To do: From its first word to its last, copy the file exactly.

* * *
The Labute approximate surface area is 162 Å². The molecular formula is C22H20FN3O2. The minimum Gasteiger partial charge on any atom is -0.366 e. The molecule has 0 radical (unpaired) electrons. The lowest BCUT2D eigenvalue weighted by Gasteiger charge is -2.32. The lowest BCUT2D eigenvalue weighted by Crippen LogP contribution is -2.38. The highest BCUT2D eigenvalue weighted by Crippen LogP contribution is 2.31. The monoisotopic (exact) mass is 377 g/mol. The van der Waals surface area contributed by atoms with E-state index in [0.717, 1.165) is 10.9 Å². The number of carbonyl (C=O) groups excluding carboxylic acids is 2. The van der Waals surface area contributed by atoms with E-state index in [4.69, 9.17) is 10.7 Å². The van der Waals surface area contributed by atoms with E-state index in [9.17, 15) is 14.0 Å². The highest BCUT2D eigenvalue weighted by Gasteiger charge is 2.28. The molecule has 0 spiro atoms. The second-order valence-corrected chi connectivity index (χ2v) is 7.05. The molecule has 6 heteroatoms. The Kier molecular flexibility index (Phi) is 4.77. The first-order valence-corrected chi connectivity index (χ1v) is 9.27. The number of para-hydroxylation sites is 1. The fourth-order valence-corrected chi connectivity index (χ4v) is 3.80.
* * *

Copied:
The Labute approximate surface area is 162 Å². The molecular formula is C22H20FN3O2. The minimum Gasteiger partial charge on any atom is -0.366 e. The molecule has 0 radical (unpaired) electrons. The lowest BCUT2D eigenvalue weighted by Gasteiger charge is -2.32. The lowest BCUT2D eigenvalue weighted by Crippen LogP contribution is -2.38. The highest BCUT2D eigenvalue weighted by Crippen LogP contribution is 2.31. The monoisotopic (exact) mass is 377 g/mol. The van der Waals surface area contributed by atoms with E-state index in [0.717, 1.165) is 10.9 Å². The number of carbonyl (C=O) groups excluding carboxylic acids is 2. The van der Waals surface area contributed by atoms with E-state index in [4.69, 9.17) is 10.7 Å². The van der Waals surface area contributed by atoms with E-state index in [9.17, 15) is 14.0 Å². The highest BCUT2D eigenvalue weighted by Gasteiger charge is 2.28. The molecule has 0 spiro atoms. The second-order valence-corrected chi connectivity index (χ2v) is 7.05. The molecule has 6 heteroatoms. The Kier molecular flexibility index (Phi) is 4.77. The first-order valence-corrected chi connectivity index (χ1v) is 9.27. The number of para-hydroxylation sites is 1. The fourth-order valence-corrected chi connectivity index (χ4v) is 3.80.